Flora Logging Company Pt. 2
Created1/28/06
Back To Flora Pt.1
Back To Washington County
Camp 1 To Camp 3 and the Toll Road Mainline
This unknown piece of metal is part of a rail car wreck downhill from the mainline a little ways after it left Toll Road. (3/25/00)
Here is part of a rail car frame at the same wreck site as mentioned above. Unfortunately, I do not know what wreck this is. (3/25/00)
This is the last bit of metal that I could find on the surface at the rail car wreck site. It is possible that there is more there buried
beneath the vegetation. This site was logged about two years prior to when I visited it. (3/25/00)
This rail plate was sitting on the mainline grade above the rest of the wrecked rail car. (3/25/00)
These spikes were also laying near the old wreck site, on the mainline. (3/25/00)
This bent rail was laying beside the mainline that is now Toll Road. The rail is of course along the mainline after it rejoined Toll
Road. (3/25/00)
Flora Logging Company Rail
Here is another rail lying beside the mainline that is now Toll Road. This is a little ways up from the previous one. (3/25/00)
This pile of cable is lying beside one of the logs of the best preserved donkey sled I that exists on the Flora grades. You
can see one of the bolts just above and to the left of the cable. This is on the spur that crosses Heisler Bypass Road
Unfortunately, this was the last shot on the roll of film that I had at the time. (3/28/00)
West Of Camp Murphy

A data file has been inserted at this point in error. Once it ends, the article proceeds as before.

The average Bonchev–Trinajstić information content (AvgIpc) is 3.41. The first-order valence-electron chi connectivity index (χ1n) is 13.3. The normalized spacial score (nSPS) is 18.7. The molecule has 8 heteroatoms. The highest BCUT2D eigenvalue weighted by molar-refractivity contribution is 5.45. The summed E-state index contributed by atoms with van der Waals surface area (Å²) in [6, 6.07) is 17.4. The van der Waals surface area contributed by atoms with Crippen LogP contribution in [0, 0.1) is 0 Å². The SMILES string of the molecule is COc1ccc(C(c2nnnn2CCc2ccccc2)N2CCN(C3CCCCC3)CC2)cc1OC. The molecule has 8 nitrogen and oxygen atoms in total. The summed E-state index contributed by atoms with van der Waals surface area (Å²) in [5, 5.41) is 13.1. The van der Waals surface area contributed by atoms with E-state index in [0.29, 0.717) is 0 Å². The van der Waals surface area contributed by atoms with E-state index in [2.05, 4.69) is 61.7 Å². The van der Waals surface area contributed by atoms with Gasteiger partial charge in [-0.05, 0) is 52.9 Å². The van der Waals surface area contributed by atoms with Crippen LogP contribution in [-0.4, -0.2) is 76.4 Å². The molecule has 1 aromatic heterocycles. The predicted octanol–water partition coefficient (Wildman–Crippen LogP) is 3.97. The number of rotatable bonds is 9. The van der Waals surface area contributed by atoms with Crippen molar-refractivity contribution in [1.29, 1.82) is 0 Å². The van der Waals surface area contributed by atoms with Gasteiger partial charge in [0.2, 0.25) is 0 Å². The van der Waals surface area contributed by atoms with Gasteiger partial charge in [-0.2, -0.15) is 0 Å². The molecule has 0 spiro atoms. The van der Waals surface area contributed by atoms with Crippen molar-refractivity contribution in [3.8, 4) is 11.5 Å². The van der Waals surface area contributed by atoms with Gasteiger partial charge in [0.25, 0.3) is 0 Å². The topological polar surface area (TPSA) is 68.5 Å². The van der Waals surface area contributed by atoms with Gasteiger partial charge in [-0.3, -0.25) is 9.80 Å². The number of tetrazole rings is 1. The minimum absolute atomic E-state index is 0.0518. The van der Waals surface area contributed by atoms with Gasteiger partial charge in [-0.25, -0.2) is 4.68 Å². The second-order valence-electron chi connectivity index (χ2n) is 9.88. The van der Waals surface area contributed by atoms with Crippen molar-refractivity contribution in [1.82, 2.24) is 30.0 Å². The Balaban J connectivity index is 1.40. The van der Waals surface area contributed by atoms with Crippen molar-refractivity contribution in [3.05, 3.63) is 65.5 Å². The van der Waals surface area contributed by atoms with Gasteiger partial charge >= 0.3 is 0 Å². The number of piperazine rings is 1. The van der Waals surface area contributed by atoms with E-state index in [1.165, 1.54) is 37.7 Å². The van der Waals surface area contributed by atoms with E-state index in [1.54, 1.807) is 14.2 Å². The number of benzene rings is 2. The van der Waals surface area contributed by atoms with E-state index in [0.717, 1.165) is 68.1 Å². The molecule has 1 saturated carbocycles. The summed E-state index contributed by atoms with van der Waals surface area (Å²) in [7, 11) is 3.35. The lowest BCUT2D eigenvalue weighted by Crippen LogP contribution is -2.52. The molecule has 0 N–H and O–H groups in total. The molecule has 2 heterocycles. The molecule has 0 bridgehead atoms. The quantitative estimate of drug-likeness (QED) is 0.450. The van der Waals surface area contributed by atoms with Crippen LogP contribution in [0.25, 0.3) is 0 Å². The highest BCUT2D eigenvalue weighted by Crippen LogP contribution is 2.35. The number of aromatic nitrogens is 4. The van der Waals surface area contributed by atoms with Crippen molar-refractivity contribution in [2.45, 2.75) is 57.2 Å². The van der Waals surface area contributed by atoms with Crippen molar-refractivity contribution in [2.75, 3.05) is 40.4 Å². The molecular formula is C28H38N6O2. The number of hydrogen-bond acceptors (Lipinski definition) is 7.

North Of Camp Murphy
Sources:
"Logging Railroads Of The West" by Kramer Adams
"This Was Railroading" by George Abdill
"Yesterday In Oregon" by Edwin Culp
To Part III
Camp 1 To Camp Murphy
Unfortunately, there isn't much left on the mainline between Camp 1 and Camp Murphy. Almost all of the grade between these two camps has
been turned into a logging road. Of the trestles that lied in the draws, there is only one that though fallen, is easily recognized. There are also
five spur lines that I know of that take off of the mainline in this section. Two long ones and three short ones. Four of the spurs take off to the
south, while just one takes off to the north.
Flora Logging Company
This is the beginning of a low lying trestle that had fallen, just over a mile past Camp One. (3/28/00)
Flora Logging Company trestle
Here is another shot of the same trestle. Notice that some of the ties have survived the fall, as has the main beam, and
can easily be seen. This trestle only stood about five feet off of the ground on its western end when it existed. (3/28/00)
Flora Logging Company trestle
Here is another shot of the intact ties laying on the main running beam of the trestle. Unfortunately, only the eastern part
of the trestle is in this good of shape. (3/28/00)
Flora Logging Company Trestle
This is the last shot of the short trestle, as it is getting taller towards the draw, and recent logging at the time had
obliterated any sign of it on the west side of the draw. (3/28/00)
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